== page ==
Children….education needs a chance to change!

Quote from Inger Ashing, CEO of Save the Children International:

The poorest and most marginalised childen are being hit the hardest. Around ten million children may never return to school – this is an unprecedented education emergency and governments must urgently invest in learning.

500 million children had no access to distance learning during the lockdown. So children now face the increased risk of child marriage, teen pregnancy, forced labour or recruitment into armed groups. This situation is of course happening in some countries in Africa, but educational difficulties are faced worldwide in developing countries.

My heart bleeds; I’ve seen the struggles with our own students, trying to learn after a year off school. One reason we try to keep our girls at school through to twelfth and even into college if possible, is to avoid the risk of them getting pregnant too soon. For the boys there is the risk of delinquency and drug and/or alcohol abuse. After twelve years in operation, we are at the stage, where a few students are now doing Class 10 (board exam) and Class 11 and 12 and one has just entered college. They leave our school in Class 5, but we keep in touch wherever possible and often help out in various ways including financially with school fees. We also hold reunions every couple of months so we can continue to encourage and support them.

One of our original students had to be rescued from a small leaky hut, when her mum left her there with three sisters, just taking her youngest toddler with her. Fortunately, her grandmother took them in, for three years. Her older sister was too old to attend our school and fell pregnant at fifteen after her mum abandoned them. Iuniki is a very attractive girl and I have fought to keep her in school. She is now doing first year college. Her results are not great, the pass mark in India is an unbelievably low 30%, but she’s home, studying and just passing, working part time and looking after her younger sisters. Her mum has fortunately disappeared (physically) out of her life again, after returning for a while, but she has caused a lot of grief along the way. She herself didn’t study past Class 3 and first gave birth aged fifteen.

This is a quote from the @justice_rising account concerning the girl child:

She is fierce. She is courageous. She has seen war, she has seen violence and she has learned the value of peace. Every day in conflict zones, girls are overcoming the odds and pressing on to create change.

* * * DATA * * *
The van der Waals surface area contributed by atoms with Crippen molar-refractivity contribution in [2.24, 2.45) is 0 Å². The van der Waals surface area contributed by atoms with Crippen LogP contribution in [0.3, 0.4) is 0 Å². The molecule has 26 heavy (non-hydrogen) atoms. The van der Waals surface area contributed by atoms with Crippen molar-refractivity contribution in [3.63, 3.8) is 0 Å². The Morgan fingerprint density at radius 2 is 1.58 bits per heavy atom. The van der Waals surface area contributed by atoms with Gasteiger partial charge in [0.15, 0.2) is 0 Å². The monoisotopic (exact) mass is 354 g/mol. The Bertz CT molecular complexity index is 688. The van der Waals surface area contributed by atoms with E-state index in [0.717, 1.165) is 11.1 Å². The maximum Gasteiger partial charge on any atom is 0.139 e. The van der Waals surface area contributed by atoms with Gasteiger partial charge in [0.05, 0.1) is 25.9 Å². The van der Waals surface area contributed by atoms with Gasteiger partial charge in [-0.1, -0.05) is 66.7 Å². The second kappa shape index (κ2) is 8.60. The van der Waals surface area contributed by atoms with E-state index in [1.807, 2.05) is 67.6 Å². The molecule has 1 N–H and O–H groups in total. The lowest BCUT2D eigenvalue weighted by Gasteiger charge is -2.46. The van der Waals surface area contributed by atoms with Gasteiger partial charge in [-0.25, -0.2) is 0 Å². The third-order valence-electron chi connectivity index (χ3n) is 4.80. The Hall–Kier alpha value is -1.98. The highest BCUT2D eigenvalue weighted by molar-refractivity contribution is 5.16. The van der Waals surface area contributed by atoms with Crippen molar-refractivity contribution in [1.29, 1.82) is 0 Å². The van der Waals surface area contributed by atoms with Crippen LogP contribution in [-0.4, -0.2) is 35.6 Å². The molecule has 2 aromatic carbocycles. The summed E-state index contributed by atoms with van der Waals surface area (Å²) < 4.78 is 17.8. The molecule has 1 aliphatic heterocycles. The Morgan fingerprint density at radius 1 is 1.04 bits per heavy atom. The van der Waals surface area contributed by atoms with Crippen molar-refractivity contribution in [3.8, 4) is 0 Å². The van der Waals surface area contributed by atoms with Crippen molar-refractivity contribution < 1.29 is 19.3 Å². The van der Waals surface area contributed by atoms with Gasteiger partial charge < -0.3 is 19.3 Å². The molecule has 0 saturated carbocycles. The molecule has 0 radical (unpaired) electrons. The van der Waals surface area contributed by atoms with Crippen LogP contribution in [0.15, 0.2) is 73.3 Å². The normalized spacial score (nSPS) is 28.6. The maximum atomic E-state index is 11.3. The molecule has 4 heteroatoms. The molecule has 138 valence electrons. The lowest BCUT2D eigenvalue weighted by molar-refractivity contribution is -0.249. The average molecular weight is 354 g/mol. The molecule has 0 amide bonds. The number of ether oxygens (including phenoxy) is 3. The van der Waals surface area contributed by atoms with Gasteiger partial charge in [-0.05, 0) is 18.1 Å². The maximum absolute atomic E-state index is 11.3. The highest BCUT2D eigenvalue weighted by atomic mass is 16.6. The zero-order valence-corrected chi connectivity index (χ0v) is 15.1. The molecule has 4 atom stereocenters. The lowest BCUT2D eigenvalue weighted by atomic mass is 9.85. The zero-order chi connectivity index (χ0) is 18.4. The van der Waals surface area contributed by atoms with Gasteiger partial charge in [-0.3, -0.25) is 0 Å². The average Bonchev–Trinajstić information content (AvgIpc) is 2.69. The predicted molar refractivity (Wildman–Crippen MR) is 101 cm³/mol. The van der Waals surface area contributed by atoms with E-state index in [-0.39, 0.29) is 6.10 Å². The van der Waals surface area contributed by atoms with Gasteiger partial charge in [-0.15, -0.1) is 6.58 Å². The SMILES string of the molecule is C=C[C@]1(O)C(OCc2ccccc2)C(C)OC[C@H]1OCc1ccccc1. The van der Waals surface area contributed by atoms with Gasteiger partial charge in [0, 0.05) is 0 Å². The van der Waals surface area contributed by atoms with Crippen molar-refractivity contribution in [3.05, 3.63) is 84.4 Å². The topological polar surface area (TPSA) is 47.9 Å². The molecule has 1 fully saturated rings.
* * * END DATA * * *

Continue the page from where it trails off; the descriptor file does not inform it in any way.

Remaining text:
This is a girl sponsored by the Asha Society. You can see the extreme poverty she is living in and her story also reveals major heartache, her father has died and her mother is a cancer survivor, her sister is severely malnourished. Yet despite all this, she studied hard and achieved a final score of 96% in her matriculation exams, which is outstanding. When we give children a chance, amazing outcomes may follow. The Asha Society is now going to sponsor her through university.

Today’s digraph is of course the ‘ch’ sound, that students just need to be reminded to read as one sound and not two separate letters. To alleviate today’s tough subject, I’m ending with a photo of one of Western Australia’s fragile and delicate wildflowers that bloom in abundance in spring.

It is a purple fringe lily (this photo is larger than life size)

5 thoughts on “Children….education needs a chance to change!

  1. Your work is literally life-saving. When we tell our students that each of us can make a difference, I will think of you as a mentor. One person reaching out, keeping tabs, not forgetting can make all the difference. Thank you so much for sharing your work!


  2. Thank you for sharing this. Education should be properly funded so that all can benefit from it. I’m glad I was able to read about the work that you and others do.

    Liked by 1 person

  3. I echo Beth’s comment. These stories remind me of how arbitrary the world is while also being so intentional. It’s not lost on me that I am an extraordinarily privileged person and must do more to help girls achieve their potential.


  4. I love how you keep in touch with the students even after they leave your school. They are always on your mind, I see. These stories are touching and show how much work it is for both the girls and their teachers to keep focused on learning. Every bit of success they and you achieve is earned. Thank you for sharing.


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